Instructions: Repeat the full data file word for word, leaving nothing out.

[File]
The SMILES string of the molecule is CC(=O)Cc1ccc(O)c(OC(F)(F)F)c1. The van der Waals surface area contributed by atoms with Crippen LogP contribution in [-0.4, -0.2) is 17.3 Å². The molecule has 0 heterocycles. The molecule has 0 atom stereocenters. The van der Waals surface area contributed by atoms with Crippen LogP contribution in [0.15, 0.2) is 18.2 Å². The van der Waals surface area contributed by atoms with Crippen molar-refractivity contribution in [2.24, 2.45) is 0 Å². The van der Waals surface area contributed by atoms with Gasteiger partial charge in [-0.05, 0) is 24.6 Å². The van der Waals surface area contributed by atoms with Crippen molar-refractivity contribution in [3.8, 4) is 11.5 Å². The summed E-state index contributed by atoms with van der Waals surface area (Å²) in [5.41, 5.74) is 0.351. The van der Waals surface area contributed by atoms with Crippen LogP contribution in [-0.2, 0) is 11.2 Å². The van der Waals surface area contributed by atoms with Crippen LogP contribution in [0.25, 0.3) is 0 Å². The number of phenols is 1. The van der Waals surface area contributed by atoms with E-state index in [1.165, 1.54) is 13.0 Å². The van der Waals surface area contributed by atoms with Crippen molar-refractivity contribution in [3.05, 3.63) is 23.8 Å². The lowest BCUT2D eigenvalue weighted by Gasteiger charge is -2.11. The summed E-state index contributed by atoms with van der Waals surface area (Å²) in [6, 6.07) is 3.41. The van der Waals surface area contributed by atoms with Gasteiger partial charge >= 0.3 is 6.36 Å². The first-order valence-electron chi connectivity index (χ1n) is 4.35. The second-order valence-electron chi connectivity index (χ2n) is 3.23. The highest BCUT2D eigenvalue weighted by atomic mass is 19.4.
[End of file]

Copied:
The SMILES string of the molecule is CC(=O)Cc1ccc(O)c(OC(F)(F)F)c1. The van der Waals surface area contributed by atoms with Crippen LogP contribution in [-0.4, -0.2) is 17.3 Å². The molecule has 0 heterocycles. The molecule has 0 atom stereocenters. The van der Waals surface area contributed by atoms with Crippen LogP contribution in [0.15, 0.2) is 18.2 Å². The van der Waals surface area contributed by atoms with Crippen molar-refractivity contribution in [2.24, 2.45) is 0 Å². The van der Waals surface area contributed by atoms with Gasteiger partial charge in [-0.05, 0) is 24.6 Å². The van der Waals surface area contributed by atoms with Crippen molar-refractivity contribution in [3.8, 4) is 11.5 Å². The summed E-state index contributed by atoms with van der Waals surface area (Å²) in [5.41, 5.74) is 0.351. The van der Waals surface area contributed by atoms with Crippen LogP contribution in [-0.2, 0) is 11.2 Å². The van der Waals surface area contributed by atoms with Crippen LogP contribution in [0.25, 0.3) is 0 Å². The number of phenols is 1. The van der Waals surface area contributed by atoms with E-state index in [1.165, 1.54) is 13.0 Å². The van der Waals surface area contributed by atoms with Crippen molar-refractivity contribution in [3.05, 3.63) is 23.8 Å². The lowest BCUT2D eigenvalue weighted by Gasteiger charge is -2.11. The summed E-state index contributed by atoms with van der Waals surface area (Å²) in [6, 6.07) is 3.41. The van der Waals surface area contributed by atoms with Gasteiger partial charge >= 0.3 is 6.36 Å². The first-order valence-electron chi connectivity index (χ1n) is 4.35. The second-order valence-electron chi connectivity index (χ2n) is 3.23. The highest BCUT2D eigenvalue weighted by atomic mass is 19.4.